Students create snowflakes for Sandy Hook children

Mooresville students created snowflakes to send to Sandy Hook.
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At Waverly Elementary School in Mooresville, first- and fifth-graders are working hard creating holiday cheer. Students are carefully cutting out snowflakes created with great care.

This is much more than a craft project. The snowflakes are heading for Newtown, Connecticut.

"I want the kids to know that we are praying for them and that it is going to be okay," said 10-year-old Olivia Brinnage.

Teacher Heather Garrison ran across "Snowflakes for Sandy Hook" on the Internet. The idea is to send colorful handmade snowflakes brighten the halls of the new@building those students would return to class to.

"They are just putting all of their love into it. They are just so excited about doing this and sending something, because they feel kind of helpless as I do," said Garrison.

The unthinkable shooting has left a nation at a loss, with a lot of questions as to how safe our kids really are.

In Zionsville, schools took a look at their own security measures. They found a potential weakness and they immediately fixed it. In the past, school buildings in the district had one door unlocked, which was monitored by someone in the front office.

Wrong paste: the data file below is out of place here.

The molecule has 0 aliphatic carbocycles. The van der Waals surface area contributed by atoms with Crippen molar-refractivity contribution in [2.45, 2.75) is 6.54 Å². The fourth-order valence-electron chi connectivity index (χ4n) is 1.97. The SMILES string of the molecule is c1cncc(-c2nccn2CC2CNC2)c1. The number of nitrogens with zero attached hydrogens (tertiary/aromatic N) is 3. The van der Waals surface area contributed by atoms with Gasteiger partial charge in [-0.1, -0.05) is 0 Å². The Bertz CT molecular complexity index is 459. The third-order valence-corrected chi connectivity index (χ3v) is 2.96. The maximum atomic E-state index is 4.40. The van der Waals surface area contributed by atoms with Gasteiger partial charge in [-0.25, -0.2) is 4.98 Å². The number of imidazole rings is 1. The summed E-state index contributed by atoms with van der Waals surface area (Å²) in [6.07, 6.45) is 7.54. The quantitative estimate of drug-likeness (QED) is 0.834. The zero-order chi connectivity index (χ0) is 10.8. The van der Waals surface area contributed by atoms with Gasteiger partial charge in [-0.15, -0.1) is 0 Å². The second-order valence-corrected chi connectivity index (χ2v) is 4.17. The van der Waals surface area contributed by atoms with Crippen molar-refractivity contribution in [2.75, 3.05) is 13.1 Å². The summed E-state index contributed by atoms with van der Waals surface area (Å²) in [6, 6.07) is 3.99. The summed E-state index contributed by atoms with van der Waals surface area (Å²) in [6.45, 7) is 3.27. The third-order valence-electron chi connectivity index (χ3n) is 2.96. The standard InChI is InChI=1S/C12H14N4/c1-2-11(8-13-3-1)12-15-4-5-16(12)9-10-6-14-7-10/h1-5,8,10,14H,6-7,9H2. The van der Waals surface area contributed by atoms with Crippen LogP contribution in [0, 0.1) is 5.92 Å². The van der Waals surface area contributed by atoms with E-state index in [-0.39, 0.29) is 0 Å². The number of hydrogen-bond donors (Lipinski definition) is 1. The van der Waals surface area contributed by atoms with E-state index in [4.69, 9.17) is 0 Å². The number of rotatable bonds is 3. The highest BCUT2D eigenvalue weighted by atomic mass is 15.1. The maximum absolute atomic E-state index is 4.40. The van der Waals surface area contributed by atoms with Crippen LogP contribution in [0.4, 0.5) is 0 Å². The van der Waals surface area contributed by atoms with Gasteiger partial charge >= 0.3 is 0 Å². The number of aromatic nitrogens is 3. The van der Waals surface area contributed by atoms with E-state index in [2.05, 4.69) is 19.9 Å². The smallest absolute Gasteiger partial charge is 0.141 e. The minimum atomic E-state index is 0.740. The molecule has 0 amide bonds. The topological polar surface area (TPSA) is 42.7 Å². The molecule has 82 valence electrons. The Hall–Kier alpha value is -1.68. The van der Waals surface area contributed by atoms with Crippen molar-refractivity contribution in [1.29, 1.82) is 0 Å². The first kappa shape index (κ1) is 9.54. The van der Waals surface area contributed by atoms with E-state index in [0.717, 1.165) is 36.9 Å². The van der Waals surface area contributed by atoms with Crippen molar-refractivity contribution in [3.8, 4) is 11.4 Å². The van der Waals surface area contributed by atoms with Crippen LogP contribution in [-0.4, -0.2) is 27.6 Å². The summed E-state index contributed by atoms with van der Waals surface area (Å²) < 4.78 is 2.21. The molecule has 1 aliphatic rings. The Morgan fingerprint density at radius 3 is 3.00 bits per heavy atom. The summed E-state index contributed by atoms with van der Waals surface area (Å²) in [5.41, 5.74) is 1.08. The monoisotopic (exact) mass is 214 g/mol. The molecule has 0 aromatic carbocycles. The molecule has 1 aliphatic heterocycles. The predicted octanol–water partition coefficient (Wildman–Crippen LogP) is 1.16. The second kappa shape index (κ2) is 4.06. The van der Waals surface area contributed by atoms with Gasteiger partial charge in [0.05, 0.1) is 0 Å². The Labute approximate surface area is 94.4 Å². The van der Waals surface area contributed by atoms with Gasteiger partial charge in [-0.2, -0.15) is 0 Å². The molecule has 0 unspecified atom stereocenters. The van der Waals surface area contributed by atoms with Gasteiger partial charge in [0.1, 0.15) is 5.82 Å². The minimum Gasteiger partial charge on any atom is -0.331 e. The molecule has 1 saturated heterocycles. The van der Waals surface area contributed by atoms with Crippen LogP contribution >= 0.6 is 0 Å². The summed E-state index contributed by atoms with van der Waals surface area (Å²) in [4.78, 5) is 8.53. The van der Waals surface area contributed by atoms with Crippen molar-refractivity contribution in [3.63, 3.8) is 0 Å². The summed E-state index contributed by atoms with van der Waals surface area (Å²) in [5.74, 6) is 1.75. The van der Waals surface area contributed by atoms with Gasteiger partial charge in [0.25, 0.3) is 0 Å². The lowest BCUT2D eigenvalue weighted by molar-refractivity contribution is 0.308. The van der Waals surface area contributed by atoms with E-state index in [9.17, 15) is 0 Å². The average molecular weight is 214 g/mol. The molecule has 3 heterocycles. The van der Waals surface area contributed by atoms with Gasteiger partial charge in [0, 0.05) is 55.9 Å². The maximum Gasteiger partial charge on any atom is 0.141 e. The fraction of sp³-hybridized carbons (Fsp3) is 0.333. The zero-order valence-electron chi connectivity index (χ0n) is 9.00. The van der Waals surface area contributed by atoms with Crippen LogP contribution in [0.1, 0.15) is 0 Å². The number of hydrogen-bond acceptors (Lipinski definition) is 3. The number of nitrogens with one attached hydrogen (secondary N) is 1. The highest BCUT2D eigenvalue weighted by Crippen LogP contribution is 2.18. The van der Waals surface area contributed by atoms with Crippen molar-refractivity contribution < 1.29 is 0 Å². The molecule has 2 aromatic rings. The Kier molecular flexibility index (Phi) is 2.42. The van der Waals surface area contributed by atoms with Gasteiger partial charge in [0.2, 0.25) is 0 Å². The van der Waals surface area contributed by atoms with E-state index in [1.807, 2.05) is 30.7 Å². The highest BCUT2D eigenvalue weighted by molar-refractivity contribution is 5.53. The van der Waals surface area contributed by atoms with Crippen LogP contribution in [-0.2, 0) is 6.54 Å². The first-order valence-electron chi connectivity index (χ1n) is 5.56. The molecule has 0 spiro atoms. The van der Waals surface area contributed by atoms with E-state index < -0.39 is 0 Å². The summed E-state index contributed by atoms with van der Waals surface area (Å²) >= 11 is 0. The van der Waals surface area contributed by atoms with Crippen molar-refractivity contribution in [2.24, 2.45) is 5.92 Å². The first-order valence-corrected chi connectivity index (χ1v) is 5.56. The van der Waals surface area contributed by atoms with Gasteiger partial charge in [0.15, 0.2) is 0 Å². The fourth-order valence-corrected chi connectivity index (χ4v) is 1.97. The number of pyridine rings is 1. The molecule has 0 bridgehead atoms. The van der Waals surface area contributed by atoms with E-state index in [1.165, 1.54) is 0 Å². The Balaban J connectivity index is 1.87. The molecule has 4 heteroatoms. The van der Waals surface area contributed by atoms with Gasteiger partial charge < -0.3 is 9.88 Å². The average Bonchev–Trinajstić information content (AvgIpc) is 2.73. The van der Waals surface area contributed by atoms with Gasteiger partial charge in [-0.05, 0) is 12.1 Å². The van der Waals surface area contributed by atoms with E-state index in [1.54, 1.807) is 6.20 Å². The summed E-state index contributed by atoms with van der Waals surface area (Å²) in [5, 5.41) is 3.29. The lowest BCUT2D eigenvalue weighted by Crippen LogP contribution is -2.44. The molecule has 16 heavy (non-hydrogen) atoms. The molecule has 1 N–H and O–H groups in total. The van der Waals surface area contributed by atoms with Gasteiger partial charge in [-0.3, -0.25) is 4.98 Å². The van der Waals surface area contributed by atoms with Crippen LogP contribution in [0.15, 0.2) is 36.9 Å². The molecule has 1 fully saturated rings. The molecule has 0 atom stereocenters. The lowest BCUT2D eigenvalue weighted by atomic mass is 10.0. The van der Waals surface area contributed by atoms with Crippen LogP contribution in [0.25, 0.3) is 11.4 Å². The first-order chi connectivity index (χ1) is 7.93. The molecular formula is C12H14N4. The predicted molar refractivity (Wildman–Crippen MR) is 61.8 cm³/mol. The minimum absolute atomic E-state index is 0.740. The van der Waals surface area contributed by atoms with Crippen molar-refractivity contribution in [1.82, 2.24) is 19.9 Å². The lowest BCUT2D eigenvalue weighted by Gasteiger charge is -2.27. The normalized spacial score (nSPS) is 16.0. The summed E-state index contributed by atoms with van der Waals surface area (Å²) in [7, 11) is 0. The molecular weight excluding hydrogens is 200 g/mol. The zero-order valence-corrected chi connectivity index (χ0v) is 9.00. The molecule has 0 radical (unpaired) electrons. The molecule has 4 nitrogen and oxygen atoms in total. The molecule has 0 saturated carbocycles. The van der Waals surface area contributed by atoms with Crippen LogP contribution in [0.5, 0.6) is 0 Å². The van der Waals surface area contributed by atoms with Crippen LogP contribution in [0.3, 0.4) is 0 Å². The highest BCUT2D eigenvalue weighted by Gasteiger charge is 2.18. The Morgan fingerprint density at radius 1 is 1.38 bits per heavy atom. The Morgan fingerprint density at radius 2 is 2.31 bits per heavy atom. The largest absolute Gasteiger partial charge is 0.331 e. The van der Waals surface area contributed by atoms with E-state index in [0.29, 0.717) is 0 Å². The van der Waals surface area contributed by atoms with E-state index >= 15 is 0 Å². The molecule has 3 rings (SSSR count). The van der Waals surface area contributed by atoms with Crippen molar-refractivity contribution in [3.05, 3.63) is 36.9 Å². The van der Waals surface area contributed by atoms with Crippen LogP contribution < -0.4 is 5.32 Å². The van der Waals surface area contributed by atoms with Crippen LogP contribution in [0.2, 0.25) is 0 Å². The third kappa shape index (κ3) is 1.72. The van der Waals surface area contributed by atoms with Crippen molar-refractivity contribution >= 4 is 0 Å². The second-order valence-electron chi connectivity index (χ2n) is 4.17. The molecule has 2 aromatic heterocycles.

"Knowing that there is never a wrong time to do the right thing, we made a move today to lock everything down from the outside," said Zionsville Community Schools Superintendent Scott Robison.

Ironically, Waverly Elementary held a code red drill just one day before the Newtown shootings.

"It's my job, it's my responsibility, to make sure that everyone here, staff and students come to school they feel safe, they are safe and we are prepared in case of an emergency," said Waverly Elementary School Principal Warren Dubois.

As adults review policies and practice procedures, children hundreds of miles away find comfort in something as simple as a handmade craft that represents anything but.

"I know it feels horrible to lose someone, but it feels great to do something about it" said 11-year-old Luke Schmitt.

Indiana is the only state that requires schools to have a trained and certified school safety specialist on staff. We are also the only state which provides that ongoing training through a school safety academy, which has been in place since 1999.